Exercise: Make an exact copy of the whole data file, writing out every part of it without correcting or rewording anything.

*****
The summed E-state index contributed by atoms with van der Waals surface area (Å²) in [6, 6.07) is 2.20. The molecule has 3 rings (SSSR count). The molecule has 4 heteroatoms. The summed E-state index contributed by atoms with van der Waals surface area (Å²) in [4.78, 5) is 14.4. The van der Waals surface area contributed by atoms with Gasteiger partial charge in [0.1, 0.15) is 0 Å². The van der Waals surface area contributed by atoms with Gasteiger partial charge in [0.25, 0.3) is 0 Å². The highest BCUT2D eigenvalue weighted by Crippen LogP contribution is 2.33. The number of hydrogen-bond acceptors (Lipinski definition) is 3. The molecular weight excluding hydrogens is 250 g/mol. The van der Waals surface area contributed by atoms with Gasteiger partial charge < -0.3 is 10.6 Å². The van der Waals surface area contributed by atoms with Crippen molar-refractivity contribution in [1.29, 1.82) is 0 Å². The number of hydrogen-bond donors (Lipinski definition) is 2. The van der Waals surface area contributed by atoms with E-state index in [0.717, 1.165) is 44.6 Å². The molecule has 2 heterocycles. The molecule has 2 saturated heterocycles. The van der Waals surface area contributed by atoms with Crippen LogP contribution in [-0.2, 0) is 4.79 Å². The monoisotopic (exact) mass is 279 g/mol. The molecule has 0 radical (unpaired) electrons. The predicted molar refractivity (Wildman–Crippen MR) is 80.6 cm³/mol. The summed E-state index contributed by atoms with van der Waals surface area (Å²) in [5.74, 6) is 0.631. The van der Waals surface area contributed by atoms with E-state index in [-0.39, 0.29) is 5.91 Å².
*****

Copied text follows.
The summed E-state index contributed by atoms with van der Waals surface area (Å²) in [6, 6.07) is 2.20. The molecule has 3 rings (SSSR count). The molecule has 4 heteroatoms. The summed E-state index contributed by atoms with van der Waals surface area (Å²) in [4.78, 5) is 14.4. The van der Waals surface area contributed by atoms with Gasteiger partial charge in [0.1, 0.15) is 0 Å². The van der Waals surface area contributed by atoms with Gasteiger partial charge in [0.25, 0.3) is 0 Å². The highest BCUT2D eigenvalue weighted by Crippen LogP contribution is 2.33. The number of hydrogen-bond acceptors (Lipinski definition) is 3. The molecular weight excluding hydrogens is 250 g/mol. The van der Waals surface area contributed by atoms with Gasteiger partial charge < -0.3 is 10.6 Å². The van der Waals surface area contributed by atoms with Crippen molar-refractivity contribution in [1.29, 1.82) is 0 Å². The number of hydrogen-bond donors (Lipinski definition) is 2. The van der Waals surface area contributed by atoms with E-state index in [0.717, 1.165) is 44.6 Å². The molecule has 2 heterocycles. The molecule has 2 saturated heterocycles. The van der Waals surface area contributed by atoms with Crippen LogP contribution in [-0.2, 0) is 4.79 Å². The monoisotopic (exact) mass is 279 g/mol. The molecule has 0 radical (unpaired) electrons. The predicted molar refractivity (Wildman–Crippen MR) is 80.6 cm³/mol. The summed E-state index contributed by atoms with van der Waals surface area (Å²) in [5.74, 6) is 0.631. The van der Waals surface area contributed by atoms with E-state index in [-0.39, 0.29) is 5.91 Å².